|Posted on November 23, 2016 at 12:50 AM|
East Chicago residents demand City Hall answers Garland, a .
A group of residents and local activist groups delivered a list of demands to Mayor Anthony Copeland's office Friday afternoon. The mayor did not meet with the group and instead will meet with them Wednesday.
The residents said their health and well being was not a priority for the city and have scarcely heard from city officials. Copeland has lacked visibility in the community since an August forum in the early days of the clean up and relocation processes at the U.S.S. Lead Superfund site, residents said.Arlene Lowe, a resident of a senior home near the superfund site, tells a group of protestors that seniors in her home are testing for high levels of lead and Resident Pamela Berry said the citizens who live in and around the U.S.S. Lead Superfund site want to speak with Copeland about being more transparent and better meet the needs of residents.
"Our demands are not being met. We're not being heard," Berry said. "The citizens are growing very anxious."
From her perspective, Sara Jiminez said the cleanup is not moving fast enough. She said there aren't enough contractors and the money should be there to get the work done quickly.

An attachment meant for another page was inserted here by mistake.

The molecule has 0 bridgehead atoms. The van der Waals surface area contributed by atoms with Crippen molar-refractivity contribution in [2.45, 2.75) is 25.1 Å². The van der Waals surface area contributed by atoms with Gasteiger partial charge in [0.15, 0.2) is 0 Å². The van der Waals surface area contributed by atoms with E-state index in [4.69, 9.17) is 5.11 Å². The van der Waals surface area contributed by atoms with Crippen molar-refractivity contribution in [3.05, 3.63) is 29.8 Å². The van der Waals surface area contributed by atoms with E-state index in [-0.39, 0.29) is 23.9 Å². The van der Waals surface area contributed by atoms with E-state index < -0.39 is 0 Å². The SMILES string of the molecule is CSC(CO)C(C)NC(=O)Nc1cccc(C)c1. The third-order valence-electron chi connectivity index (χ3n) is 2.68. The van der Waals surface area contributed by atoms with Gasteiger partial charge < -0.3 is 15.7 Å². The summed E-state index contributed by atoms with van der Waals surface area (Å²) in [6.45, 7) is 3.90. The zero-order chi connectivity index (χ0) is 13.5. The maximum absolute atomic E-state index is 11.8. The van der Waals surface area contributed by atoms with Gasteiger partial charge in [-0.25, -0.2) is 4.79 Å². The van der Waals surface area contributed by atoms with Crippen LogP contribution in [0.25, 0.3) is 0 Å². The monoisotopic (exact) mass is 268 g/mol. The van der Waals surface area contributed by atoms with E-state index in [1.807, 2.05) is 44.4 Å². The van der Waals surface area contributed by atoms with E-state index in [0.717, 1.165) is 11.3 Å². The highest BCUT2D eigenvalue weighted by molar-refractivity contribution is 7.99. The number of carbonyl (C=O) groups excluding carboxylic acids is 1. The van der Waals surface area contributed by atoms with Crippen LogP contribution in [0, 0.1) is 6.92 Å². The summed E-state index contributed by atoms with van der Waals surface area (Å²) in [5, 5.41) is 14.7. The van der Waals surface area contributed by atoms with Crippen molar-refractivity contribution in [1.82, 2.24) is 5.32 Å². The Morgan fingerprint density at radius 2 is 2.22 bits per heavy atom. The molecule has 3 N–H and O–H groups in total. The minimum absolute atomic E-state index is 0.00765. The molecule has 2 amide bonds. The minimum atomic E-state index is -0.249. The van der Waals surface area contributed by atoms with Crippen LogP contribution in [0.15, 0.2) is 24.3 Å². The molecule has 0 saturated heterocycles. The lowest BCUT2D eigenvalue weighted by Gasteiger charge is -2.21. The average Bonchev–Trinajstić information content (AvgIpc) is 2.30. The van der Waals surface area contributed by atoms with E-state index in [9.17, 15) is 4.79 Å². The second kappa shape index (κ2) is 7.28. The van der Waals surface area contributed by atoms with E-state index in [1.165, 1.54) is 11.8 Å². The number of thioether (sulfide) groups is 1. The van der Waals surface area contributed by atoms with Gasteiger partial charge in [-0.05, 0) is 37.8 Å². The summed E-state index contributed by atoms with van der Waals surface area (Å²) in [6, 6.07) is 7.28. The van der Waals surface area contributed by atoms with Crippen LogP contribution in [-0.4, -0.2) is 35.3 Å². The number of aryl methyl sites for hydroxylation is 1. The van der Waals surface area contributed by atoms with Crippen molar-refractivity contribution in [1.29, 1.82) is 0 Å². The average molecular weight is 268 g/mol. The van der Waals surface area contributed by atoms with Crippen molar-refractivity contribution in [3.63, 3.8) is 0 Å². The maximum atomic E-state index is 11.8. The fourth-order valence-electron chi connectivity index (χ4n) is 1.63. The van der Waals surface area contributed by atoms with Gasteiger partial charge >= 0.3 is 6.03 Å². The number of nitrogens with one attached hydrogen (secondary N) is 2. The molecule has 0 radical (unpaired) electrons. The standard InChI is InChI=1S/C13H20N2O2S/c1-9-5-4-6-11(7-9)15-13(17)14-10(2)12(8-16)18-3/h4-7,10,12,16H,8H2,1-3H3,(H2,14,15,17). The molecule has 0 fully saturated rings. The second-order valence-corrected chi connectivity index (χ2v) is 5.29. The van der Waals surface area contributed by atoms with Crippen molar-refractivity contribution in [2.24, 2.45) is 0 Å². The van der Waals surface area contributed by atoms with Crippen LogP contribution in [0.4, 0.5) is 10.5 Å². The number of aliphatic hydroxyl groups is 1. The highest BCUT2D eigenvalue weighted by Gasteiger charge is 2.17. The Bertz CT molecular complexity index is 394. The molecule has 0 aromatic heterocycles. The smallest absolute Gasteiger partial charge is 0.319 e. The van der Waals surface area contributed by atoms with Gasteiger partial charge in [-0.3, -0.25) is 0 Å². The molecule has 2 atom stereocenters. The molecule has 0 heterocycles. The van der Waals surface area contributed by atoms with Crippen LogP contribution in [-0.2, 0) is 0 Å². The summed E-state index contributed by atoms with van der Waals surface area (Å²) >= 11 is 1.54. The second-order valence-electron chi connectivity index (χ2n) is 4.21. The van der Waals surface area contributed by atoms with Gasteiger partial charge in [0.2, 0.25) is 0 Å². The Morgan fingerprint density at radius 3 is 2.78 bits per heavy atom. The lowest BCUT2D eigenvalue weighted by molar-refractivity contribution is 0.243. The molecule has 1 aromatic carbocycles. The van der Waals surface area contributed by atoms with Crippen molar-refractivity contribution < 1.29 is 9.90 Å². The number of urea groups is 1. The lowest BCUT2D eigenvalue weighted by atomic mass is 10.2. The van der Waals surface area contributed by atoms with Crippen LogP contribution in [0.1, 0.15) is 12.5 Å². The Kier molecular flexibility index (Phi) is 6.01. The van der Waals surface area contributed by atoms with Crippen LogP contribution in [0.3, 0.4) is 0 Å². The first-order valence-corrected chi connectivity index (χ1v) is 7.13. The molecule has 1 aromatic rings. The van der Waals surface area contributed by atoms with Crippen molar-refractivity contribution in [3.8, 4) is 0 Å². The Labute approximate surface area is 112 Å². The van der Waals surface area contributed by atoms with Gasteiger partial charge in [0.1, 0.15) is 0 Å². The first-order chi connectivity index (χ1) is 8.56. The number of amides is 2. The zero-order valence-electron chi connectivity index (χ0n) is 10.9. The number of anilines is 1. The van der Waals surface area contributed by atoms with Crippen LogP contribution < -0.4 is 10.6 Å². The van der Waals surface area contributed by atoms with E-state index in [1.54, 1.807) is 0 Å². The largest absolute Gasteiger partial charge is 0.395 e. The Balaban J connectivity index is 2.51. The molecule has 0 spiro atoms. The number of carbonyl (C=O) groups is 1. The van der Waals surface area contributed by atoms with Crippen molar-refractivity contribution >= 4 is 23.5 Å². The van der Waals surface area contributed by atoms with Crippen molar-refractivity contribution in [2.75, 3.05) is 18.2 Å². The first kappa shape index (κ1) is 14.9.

People throughout the neighborhood have a litany of health concerns and it's not safe for them to remain in their homes while the work is underway, they say.
"This is very emotional for all of us here," Jimenez said. "The mayor really needs to come out and talk to us."
Jimenez said it doesn't appear there's a set direction on how all of the issues around the site and city are going to be solved, and that's why residents went to his office Friday. "We need answers," Jimenez said.peaks to a group of
The Community Strategy Group, made up of residents, demanded the mayor declare a state of emergency for residents at the Superfund site; use the demolition money for the West Calumet Housing Complex to provide relocation services for residents; provide a means for residents to cover their health care costs; give homeowners the ability to relocate and recoup the value of their homes; make support available for senior, disabled and vulnerable residents; and give residents mental health assistance.
Sheilah Garland, of National Nurses United, which has advised residents, questioned the city's desire to get money to demolish the complex but not seek emergency assistance for residents. She said the lack of transparency at all levels of government is stunning.
"This situation is a total disaster that should have been handled very differently a very long time ago," Garland said, in a statement.
"We're asking Mayor Copeland to reassure us that our lives are worthy and that we matter," Berry said.
Berry said Copeland should take time and meet with residents affected by chemical contamination throughout the city and advocate for them. She said the worse thing he could do is simply try to pacify the situation.
"Copeland needs to stand up and be our leader," Berry said.